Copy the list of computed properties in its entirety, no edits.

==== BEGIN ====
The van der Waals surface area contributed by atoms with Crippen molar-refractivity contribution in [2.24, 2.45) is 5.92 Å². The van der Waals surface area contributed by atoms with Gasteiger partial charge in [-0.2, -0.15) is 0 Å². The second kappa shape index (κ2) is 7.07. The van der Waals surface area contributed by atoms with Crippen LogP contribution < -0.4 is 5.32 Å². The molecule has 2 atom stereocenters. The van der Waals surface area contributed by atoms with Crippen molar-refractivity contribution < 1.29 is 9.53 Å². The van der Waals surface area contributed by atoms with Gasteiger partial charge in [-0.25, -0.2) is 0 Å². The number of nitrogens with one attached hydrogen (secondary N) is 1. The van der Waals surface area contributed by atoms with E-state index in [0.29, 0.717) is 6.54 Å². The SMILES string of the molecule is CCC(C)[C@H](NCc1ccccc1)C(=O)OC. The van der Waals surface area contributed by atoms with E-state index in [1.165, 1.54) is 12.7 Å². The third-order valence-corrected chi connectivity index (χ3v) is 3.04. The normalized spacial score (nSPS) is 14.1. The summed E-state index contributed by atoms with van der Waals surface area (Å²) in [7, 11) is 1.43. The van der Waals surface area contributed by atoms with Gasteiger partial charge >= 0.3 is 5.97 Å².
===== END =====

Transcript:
The van der Waals surface area contributed by atoms with Crippen molar-refractivity contribution in [2.24, 2.45) is 5.92 Å². The van der Waals surface area contributed by atoms with Gasteiger partial charge in [-0.2, -0.15) is 0 Å². The second kappa shape index (κ2) is 7.07. The van der Waals surface area contributed by atoms with Crippen LogP contribution < -0.4 is 5.32 Å². The molecule has 2 atom stereocenters. The van der Waals surface area contributed by atoms with Crippen molar-refractivity contribution < 1.29 is 9.53 Å². The van der Waals surface area contributed by atoms with Gasteiger partial charge in [-0.25, -0.2) is 0 Å². The number of nitrogens with one attached hydrogen (secondary N) is 1. The van der Waals surface area contributed by atoms with E-state index in [0.29, 0.717) is 6.54 Å². The SMILES string of the molecule is CCC(C)[C@H](NCc1ccccc1)C(=O)OC. The van der Waals surface area contributed by atoms with E-state index in [1.165, 1.54) is 12.7 Å². The third-order valence-corrected chi connectivity index (χ3v) is 3.04. The normalized spacial score (nSPS) is 14.1. The summed E-state index contributed by atoms with van der Waals surface area (Å²) in [7, 11) is 1.43. The van der Waals surface area contributed by atoms with Gasteiger partial charge >= 0.3 is 5.97 Å².